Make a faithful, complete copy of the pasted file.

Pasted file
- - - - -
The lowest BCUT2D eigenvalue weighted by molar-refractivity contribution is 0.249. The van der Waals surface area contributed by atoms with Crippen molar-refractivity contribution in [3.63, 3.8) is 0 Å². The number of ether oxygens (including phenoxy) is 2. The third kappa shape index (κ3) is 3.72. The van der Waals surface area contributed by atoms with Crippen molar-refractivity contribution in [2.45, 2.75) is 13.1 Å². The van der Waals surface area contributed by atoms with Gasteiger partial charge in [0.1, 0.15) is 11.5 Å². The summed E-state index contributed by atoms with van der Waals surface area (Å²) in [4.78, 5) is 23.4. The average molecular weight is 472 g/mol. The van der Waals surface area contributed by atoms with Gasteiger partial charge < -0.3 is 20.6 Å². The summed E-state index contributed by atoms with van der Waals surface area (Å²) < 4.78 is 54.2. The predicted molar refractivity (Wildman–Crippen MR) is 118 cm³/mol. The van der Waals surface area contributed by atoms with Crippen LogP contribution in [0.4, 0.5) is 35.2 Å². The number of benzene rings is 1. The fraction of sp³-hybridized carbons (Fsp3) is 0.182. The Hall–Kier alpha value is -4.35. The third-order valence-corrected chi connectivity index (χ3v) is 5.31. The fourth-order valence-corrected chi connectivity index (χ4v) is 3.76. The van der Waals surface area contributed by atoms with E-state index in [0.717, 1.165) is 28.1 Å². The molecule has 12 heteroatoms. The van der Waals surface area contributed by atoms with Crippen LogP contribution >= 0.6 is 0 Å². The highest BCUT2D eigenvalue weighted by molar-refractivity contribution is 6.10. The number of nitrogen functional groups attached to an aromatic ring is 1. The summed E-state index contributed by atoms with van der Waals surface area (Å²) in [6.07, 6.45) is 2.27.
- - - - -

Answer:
The lowest BCUT2D eigenvalue weighted by molar-refractivity contribution is 0.249. The van der Waals surface area contributed by atoms with Crippen molar-refractivity contribution in [3.63, 3.8) is 0 Å². The number of ether oxygens (including phenoxy) is 2. The third kappa shape index (κ3) is 3.72. The van der Waals surface area contributed by atoms with Crippen molar-refractivity contribution in [2.45, 2.75) is 13.1 Å². The van der Waals surface area contributed by atoms with Gasteiger partial charge in [0.1, 0.15) is 11.5 Å². The summed E-state index contributed by atoms with van der Waals surface area (Å²) in [4.78, 5) is 23.4. The average molecular weight is 472 g/mol. The van der Waals surface area contributed by atoms with Gasteiger partial charge < -0.3 is 20.6 Å². The summed E-state index contributed by atoms with van der Waals surface area (Å²) < 4.78 is 54.2. The predicted molar refractivity (Wildman–Crippen MR) is 118 cm³/mol. The van der Waals surface area contributed by atoms with Crippen LogP contribution in [0.4, 0.5) is 35.2 Å². The number of benzene rings is 1. The fraction of sp³-hybridized carbons (Fsp3) is 0.182. The Hall–Kier alpha value is -4.35. The third-order valence-corrected chi connectivity index (χ3v) is 5.31. The fourth-order valence-corrected chi connectivity index (χ4v) is 3.76. The van der Waals surface area contributed by atoms with E-state index in [0.717, 1.165) is 28.1 Å². The molecule has 12 heteroatoms. The van der Waals surface area contributed by atoms with Crippen LogP contribution >= 0.6 is 0 Å². The highest BCUT2D eigenvalue weighted by molar-refractivity contribution is 6.10. The number of nitrogen functional groups attached to an aromatic ring is 1. The summed E-state index contributed by atoms with van der Waals surface area (Å²) in [6.07, 6.45) is 2.27.